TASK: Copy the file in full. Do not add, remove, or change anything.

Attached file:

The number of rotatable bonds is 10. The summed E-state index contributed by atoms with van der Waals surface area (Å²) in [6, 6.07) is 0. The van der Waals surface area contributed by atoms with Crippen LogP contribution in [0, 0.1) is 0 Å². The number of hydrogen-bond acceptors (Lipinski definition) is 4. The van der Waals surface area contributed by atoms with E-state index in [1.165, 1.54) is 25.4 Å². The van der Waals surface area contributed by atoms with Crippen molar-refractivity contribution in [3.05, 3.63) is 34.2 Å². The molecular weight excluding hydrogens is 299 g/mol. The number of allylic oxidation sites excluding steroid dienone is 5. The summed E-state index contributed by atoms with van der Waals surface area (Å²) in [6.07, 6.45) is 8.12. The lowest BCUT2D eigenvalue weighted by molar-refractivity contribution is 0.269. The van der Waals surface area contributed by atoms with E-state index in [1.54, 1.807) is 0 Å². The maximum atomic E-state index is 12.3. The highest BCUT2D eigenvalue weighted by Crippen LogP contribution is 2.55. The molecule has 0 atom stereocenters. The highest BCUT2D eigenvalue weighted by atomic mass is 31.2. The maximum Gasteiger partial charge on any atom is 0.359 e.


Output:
The number of rotatable bonds is 10. The summed E-state index contributed by atoms with van der Waals surface area (Å²) in [6, 6.07) is 0. The van der Waals surface area contributed by atoms with Crippen LogP contribution in [0, 0.1) is 0 Å². The number of hydrogen-bond acceptors (Lipinski definition) is 4. The van der Waals surface area contributed by atoms with E-state index in [1.165, 1.54) is 25.4 Å². The van der Waals surface area contributed by atoms with Crippen molar-refractivity contribution in [3.05, 3.63) is 34.2 Å². The molecular weight excluding hydrogens is 299 g/mol. The number of allylic oxidation sites excluding steroid dienone is 5. The summed E-state index contributed by atoms with van der Waals surface area (Å²) in [6.07, 6.45) is 8.12. The lowest BCUT2D eigenvalue weighted by molar-refractivity contribution is 0.269. The van der Waals surface area contributed by atoms with E-state index in [1.54, 1.807) is 0 Å². The maximum atomic E-state index is 12.3. The highest BCUT2D eigenvalue weighted by Crippen LogP contribution is 2.55. The molecule has 0 atom stereocenters. The highest BCUT2D eigenvalue weighted by atomic mass is 31.2. The maximum Gasteiger partial charge on any atom is 0.359 e.